America's policy on immigration and customs also took a hard turn to enforcement following the 9/11 attacks, says Utah State University history professor Kimberly Hernandez.
The federal Immigration and Naturalization Service was placed under the Department of Homeland Security umbrella and transformed into Immigration Customs Enforcement.
Despite the enforcement emphasis and renewed attention paid to international visitors who overstay work, travel and education visas, immigration reform remains a back burner concern, she said. The last serious attempt was a bipartisan effort on the part of political oddfellows Sen. John McCain, R-Ariz. and Sen. Ted Kennedy, D-Mass in 2006, said Hernandez.
"Right now, we cannot even have this conversation because things have changed so much in the political landscape, with the recession and (Mexican) drug wars," Hernandez said.
While controlling the borders is arguably one aspect of homeland security, many people targeted in enforcement activities "are a completely different group of people than those we became concerned with after 9/11," Hernandez said.
McCormack said border control measures may deter some from entering the United States but "you can evade detection if you're serious, committed and have the resources."
The federal government also deals with the issue of undocumented immigrants by conducting workplace raids or auditing employee records to determine whether workers are authorized to work in the United States.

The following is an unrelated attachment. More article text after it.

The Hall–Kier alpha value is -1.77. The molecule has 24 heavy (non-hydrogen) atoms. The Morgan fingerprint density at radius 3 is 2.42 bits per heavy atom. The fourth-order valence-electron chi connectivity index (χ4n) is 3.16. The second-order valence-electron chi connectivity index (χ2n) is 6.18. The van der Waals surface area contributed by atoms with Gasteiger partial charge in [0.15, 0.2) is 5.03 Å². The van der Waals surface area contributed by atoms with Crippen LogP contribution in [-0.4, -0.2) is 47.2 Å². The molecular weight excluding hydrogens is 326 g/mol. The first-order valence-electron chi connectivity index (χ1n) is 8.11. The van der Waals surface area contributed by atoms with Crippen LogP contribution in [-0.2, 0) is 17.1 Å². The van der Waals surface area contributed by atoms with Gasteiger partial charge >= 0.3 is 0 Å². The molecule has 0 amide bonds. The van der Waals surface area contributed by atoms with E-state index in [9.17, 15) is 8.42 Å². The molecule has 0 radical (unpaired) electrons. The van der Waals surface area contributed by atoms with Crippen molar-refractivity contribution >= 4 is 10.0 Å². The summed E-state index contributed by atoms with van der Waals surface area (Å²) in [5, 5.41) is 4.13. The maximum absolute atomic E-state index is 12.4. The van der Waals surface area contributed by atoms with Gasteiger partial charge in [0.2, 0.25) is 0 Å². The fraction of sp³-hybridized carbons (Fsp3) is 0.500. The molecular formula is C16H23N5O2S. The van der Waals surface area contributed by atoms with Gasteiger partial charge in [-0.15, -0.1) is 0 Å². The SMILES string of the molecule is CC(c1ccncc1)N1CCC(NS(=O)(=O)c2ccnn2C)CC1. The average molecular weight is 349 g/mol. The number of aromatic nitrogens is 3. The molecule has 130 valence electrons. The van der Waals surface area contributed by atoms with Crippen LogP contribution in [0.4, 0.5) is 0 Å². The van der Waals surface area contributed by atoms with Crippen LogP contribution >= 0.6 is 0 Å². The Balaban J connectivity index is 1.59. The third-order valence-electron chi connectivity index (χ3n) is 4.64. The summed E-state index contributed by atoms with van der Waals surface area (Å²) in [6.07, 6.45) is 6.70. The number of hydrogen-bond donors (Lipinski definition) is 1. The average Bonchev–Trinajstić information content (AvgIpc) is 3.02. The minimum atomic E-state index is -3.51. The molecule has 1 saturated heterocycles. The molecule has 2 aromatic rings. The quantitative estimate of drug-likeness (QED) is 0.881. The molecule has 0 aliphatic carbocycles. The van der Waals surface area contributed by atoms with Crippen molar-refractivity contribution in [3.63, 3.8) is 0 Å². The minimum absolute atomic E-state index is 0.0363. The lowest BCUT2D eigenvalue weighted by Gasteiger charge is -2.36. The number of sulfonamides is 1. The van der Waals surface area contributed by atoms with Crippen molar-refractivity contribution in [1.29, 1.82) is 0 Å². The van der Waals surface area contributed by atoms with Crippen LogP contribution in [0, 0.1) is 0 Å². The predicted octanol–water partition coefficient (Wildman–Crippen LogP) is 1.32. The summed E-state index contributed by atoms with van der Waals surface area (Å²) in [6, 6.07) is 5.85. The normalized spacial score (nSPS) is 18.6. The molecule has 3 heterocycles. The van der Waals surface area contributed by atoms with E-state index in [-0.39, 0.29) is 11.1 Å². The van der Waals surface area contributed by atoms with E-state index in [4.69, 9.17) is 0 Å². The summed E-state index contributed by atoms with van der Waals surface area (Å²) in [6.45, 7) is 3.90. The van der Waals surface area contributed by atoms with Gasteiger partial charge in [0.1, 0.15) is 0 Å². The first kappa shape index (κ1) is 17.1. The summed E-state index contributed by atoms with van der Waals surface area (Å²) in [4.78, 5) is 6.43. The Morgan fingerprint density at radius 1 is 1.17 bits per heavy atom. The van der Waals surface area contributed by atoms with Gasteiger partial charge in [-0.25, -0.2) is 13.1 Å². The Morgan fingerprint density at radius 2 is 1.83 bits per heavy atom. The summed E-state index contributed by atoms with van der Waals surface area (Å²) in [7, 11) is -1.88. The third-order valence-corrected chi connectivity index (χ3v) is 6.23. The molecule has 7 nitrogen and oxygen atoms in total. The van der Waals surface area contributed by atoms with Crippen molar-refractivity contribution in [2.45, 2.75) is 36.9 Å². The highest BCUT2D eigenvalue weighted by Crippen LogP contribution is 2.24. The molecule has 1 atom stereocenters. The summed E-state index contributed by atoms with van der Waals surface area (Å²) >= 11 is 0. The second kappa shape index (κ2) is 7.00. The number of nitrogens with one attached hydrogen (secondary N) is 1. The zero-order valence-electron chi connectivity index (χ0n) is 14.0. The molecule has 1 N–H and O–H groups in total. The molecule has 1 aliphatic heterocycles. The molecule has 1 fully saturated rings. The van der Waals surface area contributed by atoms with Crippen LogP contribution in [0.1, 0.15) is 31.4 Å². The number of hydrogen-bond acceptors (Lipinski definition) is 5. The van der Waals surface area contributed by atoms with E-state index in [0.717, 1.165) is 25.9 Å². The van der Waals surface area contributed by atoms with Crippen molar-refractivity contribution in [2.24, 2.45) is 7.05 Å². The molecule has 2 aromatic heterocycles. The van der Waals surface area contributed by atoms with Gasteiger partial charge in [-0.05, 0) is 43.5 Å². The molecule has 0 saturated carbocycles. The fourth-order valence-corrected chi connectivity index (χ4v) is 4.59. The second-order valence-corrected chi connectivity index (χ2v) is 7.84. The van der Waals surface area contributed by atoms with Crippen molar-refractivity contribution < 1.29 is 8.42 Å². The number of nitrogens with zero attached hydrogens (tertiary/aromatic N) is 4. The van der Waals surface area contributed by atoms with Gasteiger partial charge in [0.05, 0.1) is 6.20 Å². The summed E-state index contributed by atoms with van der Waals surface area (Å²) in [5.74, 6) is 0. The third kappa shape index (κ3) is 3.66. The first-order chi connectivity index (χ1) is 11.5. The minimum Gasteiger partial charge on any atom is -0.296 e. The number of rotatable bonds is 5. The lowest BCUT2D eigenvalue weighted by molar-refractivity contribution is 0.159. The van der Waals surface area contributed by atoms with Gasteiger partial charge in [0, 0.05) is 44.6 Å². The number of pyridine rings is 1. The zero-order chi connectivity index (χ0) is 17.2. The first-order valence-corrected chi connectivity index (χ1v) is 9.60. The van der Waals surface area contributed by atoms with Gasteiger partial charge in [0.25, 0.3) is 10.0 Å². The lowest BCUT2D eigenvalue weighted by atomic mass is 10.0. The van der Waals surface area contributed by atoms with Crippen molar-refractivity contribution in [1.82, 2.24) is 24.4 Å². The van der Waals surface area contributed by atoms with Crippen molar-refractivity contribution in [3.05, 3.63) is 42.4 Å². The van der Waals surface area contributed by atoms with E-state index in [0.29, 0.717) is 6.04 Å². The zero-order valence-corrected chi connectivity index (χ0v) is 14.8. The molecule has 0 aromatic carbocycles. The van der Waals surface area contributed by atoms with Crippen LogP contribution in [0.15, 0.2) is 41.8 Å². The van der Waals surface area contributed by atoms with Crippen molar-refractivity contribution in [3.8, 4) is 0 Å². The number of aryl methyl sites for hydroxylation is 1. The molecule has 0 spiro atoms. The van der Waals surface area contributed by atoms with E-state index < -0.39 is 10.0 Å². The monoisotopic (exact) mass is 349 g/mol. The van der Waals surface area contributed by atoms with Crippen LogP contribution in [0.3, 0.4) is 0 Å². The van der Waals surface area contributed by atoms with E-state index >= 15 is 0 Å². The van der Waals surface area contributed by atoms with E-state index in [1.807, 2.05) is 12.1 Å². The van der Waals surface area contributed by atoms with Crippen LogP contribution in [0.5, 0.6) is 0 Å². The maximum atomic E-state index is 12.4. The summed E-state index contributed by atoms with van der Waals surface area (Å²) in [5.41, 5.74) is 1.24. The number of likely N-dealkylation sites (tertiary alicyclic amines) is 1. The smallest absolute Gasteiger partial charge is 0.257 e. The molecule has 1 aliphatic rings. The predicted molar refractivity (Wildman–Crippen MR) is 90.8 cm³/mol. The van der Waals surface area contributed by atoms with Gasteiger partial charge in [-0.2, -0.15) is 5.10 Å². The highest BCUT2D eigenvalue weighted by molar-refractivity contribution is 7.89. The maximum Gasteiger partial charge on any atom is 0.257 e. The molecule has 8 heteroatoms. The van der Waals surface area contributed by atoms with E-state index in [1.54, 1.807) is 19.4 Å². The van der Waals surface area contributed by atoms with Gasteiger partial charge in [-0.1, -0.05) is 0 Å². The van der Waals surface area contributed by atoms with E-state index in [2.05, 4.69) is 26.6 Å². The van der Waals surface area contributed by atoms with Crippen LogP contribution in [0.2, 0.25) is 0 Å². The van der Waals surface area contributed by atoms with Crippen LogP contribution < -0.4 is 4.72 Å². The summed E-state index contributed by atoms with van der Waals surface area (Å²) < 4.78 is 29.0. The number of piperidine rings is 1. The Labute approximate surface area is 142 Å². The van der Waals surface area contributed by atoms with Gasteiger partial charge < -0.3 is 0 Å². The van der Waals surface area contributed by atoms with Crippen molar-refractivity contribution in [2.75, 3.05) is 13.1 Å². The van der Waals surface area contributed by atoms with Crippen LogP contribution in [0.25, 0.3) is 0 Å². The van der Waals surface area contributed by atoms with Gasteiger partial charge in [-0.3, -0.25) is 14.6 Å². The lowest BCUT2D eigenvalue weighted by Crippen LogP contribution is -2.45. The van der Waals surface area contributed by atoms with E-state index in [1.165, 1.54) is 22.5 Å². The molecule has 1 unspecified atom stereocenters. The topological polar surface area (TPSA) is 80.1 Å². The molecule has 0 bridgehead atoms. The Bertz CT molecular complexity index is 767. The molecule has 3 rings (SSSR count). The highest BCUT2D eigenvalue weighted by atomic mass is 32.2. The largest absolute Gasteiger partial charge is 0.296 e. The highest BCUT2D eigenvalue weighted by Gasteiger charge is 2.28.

"We have labor laws. Undocumented workers are not supposed be hired in the first place," Hernandez said.
However, because of workforce demands, the nation's unofficial policy with respect to hiring and retaining undocumented workers has largely been a wink-and-nod arrangement to ensure the hospitality and service industries, among others, have a labor force.
"What would it take, to actually take away the wink-and-nod, would be enforcing the law.
"It would take more government, which is unlikely, especially in this climate when people are calling for less government," she said.
McCormack said it is important to understand that acts of mass terror have occurred throughout man's history. In the book of Deuteronomy, Hebrew tribes are commanded by God that once they reach Canaan, they are to annihilate the peoples they find in cities reserved for them, he said. Later came human slaughter by Mogol hordes and Roman Catholic attacks on Muslims during the Crusades.
"Widespread attacks on civilians have always been around," McCormack said. "The question is, how do you respond to it?"
McCormack said the United States, post 9/11, squandered an opportunity to address terrorism through international cooperation.
"We blew it. The bottom line is, on Sept. 12, 2001, we had an opportunity to rebuild the way the world thinks about violence, threats and security. We went in the polar opposite direction most people wanted it to go. We tried to meet violence with violence and go it on our own and it's a shame."
• Wayne McCormack, professor of law at the University of Utah S.J. Quinney College of Law, will discuss U.S. foreign policy in a lecture titled, “9/11: a Decade Ago and a Decade to Be,” at 2 p.m. Sunday, Sept. 11 at the Salt Lake Public Library, fourth floor conference room. The address, which is free and open to the public, is part of the Forum for Questioning Minds.
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